Recently Time Magazine ran an article called “Help! My Parents are Millennials!” that caught my interest. Since I am both a parent and (possibly) a millennial, I figured I’d take a look to see what exactly they were presuming my child would complain about.
I was particularly interested in how they were defining “millennial”, since Amanda Hess pointed out over a year ago that many articles written about millennials actually end up interviewing Gen Xers and just hoping no one notices. Time’s article started off doing exactly that, but then they quickly clarified that they define “millennial” as those born from the late 70s to the late 90s. This is actually about a seven year shift from what most other groups consider millennials, with the most commonly cited years of birth being 1982 to 2004 or so. Interestingly, only Baby Boomers get their own official generational definition1 endorsed by the Census Bureau: birth years 1946 to 1964.
I bring all this up, because the Time article include some really interesting polling data that purports to show parental attitude differences. Those results are here. Now it looks like they polled 2,000 parents, representing 3 generations with kids under 18. I DESPERATELY want to know what the number of respondents for each group was. See, if you do the math with the years I gave above, the only Boomers who still have kids under the age of 18 are those who had them after the age of 33….and that’s for the very youngest year of Boomers. While of course it’s not impossible to have or adopt children over that age, it does mean the available pool of Boomers that meet the criteria is going to be smaller and skewed toward those who had children later. Additionally, if you look at the Gen X range, you realize that Time cut this down to just 10 years because of how early they started the Millennials. I don’t know for sure, but I’d guess the 2,000 was heavily skewed towards Millennials. Of course, since we couldn’t even get numbers, we can’t possibly know which of the attitude differences they looked at were statistically significant. This annoys me, but is pretty common.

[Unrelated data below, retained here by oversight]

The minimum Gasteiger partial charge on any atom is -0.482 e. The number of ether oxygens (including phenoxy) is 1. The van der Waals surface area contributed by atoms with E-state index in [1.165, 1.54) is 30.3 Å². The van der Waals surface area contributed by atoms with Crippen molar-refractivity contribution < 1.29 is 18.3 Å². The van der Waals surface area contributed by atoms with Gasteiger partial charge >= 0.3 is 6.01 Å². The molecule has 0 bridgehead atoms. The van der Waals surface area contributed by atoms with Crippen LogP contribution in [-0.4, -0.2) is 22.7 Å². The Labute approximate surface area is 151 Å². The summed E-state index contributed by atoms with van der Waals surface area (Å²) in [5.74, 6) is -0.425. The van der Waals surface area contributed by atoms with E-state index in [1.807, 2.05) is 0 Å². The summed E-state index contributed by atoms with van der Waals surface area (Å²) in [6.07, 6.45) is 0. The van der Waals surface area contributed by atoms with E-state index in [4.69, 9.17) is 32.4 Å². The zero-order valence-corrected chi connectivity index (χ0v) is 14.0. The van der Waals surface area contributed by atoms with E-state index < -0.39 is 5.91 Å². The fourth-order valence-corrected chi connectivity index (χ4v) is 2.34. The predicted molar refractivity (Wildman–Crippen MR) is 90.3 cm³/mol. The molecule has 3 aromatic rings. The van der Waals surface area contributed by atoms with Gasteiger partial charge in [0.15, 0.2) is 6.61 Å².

What irritated me the most though, is the idea that you can really compare parenting attitudes for parents who are in entirely different phases of parenting. For example, there was a large discrepancy in Millennial vs Boomer parents who worried that other people judge what their kids eat. Well, yeah. Millennials are parenting small children right now, and people do judge parents more for what a 5 year old eats than a 16 year old.
Additionally, there were some other oddities in the reporting that made me think the questions were either asked differently than reported, the respondents were unclear on what they should answer, or the sample size was small. For example, equal numbers of Boomers and Millennials said they were stay-at-home parents, which made me wonder how the question was phrased. Are 22% of Boomers still really staying home with their teenagers? My guess is some of them answered what they had done. Another oddity was the number who said they’d never shared a picture of their child on social media. I would have been more interested in the results if they’d sorted this out by those who actually had a social media account. I also am thinking this phrasing could be deceptive. I know a few Boomers who would probably say they don’t share pictures of their kids, but will post family photos. YMMV.
Anyway, I think it’s always good to keep in mind how exactly generations are being defined, and what the implications of these definitions are. Attitude surveys among generations will always be tough to do in real time, as much of what you’ll end up testing is really just some variation of “people in their 50s think differently from those in their 20s”.